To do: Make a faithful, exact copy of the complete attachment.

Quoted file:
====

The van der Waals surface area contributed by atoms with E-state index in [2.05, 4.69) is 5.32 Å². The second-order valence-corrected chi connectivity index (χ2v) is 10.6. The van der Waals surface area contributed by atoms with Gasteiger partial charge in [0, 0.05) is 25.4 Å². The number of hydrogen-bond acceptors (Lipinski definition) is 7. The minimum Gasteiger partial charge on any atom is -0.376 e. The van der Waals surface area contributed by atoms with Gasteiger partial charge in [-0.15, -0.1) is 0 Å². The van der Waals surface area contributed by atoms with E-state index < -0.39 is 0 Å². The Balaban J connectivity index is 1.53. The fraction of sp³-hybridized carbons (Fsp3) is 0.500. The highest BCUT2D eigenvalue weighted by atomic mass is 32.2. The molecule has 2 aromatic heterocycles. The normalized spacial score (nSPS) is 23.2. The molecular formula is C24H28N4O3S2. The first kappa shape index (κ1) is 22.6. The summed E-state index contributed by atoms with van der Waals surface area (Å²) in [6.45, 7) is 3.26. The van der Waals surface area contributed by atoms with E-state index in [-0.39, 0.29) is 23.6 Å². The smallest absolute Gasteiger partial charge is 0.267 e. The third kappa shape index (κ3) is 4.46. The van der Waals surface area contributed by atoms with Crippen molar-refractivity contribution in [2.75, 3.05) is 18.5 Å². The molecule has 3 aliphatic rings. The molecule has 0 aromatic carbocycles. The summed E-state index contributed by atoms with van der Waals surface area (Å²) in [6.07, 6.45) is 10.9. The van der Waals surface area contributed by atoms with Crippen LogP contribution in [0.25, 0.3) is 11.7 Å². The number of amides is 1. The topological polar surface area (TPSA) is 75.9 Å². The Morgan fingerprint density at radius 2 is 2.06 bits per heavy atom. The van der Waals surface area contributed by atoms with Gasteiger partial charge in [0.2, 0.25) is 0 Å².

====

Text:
The van der Waals surface area contributed by atoms with E-state index in [2.05, 4.69) is 5.32 Å². The second-order valence-corrected chi connectivity index (χ2v) is 10.6. The van der Waals surface area contributed by atoms with Gasteiger partial charge in [0, 0.05) is 25.4 Å². The number of hydrogen-bond acceptors (Lipinski definition) is 7. The minimum Gasteiger partial charge on any atom is -0.376 e. The van der Waals surface area contributed by atoms with Gasteiger partial charge in [-0.15, -0.1) is 0 Å². The van der Waals surface area contributed by atoms with E-state index < -0.39 is 0 Å². The Balaban J connectivity index is 1.53. The fraction of sp³-hybridized carbons (Fsp3) is 0.500. The highest BCUT2D eigenvalue weighted by atomic mass is 32.2. The molecule has 2 aromatic heterocycles. The normalized spacial score (nSPS) is 23.2. The molecular formula is C24H28N4O3S2. The first kappa shape index (κ1) is 22.6. The summed E-state index contributed by atoms with van der Waals surface area (Å²) in [6.45, 7) is 3.26. The van der Waals surface area contributed by atoms with E-state index in [-0.39, 0.29) is 23.6 Å². The smallest absolute Gasteiger partial charge is 0.267 e. The third kappa shape index (κ3) is 4.46. The van der Waals surface area contributed by atoms with Crippen molar-refractivity contribution in [2.75, 3.05) is 18.5 Å². The molecule has 3 aliphatic rings. The molecule has 0 aromatic carbocycles. The summed E-state index contributed by atoms with van der Waals surface area (Å²) in [6.07, 6.45) is 10.9. The van der Waals surface area contributed by atoms with Crippen LogP contribution in [0.25, 0.3) is 11.7 Å². The number of amides is 1. The topological polar surface area (TPSA) is 75.9 Å². The Morgan fingerprint density at radius 2 is 2.06 bits per heavy atom. The van der Waals surface area contributed by atoms with Gasteiger partial charge in [0.2, 0.25) is 0 Å².